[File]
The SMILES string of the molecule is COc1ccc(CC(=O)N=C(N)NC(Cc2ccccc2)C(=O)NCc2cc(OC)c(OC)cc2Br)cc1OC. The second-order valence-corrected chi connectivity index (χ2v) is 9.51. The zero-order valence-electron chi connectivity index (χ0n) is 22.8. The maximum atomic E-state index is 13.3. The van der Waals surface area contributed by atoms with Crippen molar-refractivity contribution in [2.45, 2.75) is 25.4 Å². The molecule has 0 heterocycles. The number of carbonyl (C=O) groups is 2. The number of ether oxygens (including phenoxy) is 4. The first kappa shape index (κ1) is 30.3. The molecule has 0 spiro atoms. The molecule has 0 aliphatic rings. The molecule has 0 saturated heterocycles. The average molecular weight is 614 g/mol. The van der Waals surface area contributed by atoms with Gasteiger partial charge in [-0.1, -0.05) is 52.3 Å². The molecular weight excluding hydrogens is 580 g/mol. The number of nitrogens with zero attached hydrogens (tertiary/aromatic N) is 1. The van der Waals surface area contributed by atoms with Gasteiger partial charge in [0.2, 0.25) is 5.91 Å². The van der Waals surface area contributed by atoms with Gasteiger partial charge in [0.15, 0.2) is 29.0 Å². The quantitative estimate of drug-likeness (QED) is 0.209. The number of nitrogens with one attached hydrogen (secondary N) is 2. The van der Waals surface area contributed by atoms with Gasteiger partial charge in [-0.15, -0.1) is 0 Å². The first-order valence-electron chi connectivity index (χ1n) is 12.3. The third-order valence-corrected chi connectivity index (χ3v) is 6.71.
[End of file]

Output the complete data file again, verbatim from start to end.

The SMILES string of the molecule is COc1ccc(CC(=O)N=C(N)NC(Cc2ccccc2)C(=O)NCc2cc(OC)c(OC)cc2Br)cc1OC. The second-order valence-corrected chi connectivity index (χ2v) is 9.51. The zero-order valence-electron chi connectivity index (χ0n) is 22.8. The maximum atomic E-state index is 13.3. The van der Waals surface area contributed by atoms with Crippen molar-refractivity contribution in [2.45, 2.75) is 25.4 Å². The molecule has 0 heterocycles. The number of carbonyl (C=O) groups is 2. The number of ether oxygens (including phenoxy) is 4. The first kappa shape index (κ1) is 30.3. The molecule has 0 spiro atoms. The molecule has 0 aliphatic rings. The molecule has 0 saturated heterocycles. The average molecular weight is 614 g/mol. The van der Waals surface area contributed by atoms with Gasteiger partial charge in [-0.1, -0.05) is 52.3 Å². The molecular weight excluding hydrogens is 580 g/mol. The number of nitrogens with zero attached hydrogens (tertiary/aromatic N) is 1. The van der Waals surface area contributed by atoms with Gasteiger partial charge in [0.2, 0.25) is 5.91 Å². The van der Waals surface area contributed by atoms with Gasteiger partial charge in [0.15, 0.2) is 29.0 Å². The quantitative estimate of drug-likeness (QED) is 0.209. The number of nitrogens with one attached hydrogen (secondary N) is 2. The van der Waals surface area contributed by atoms with Gasteiger partial charge in [-0.15, -0.1) is 0 Å². The first-order valence-electron chi connectivity index (χ1n) is 12.3. The third-order valence-corrected chi connectivity index (χ3v) is 6.71.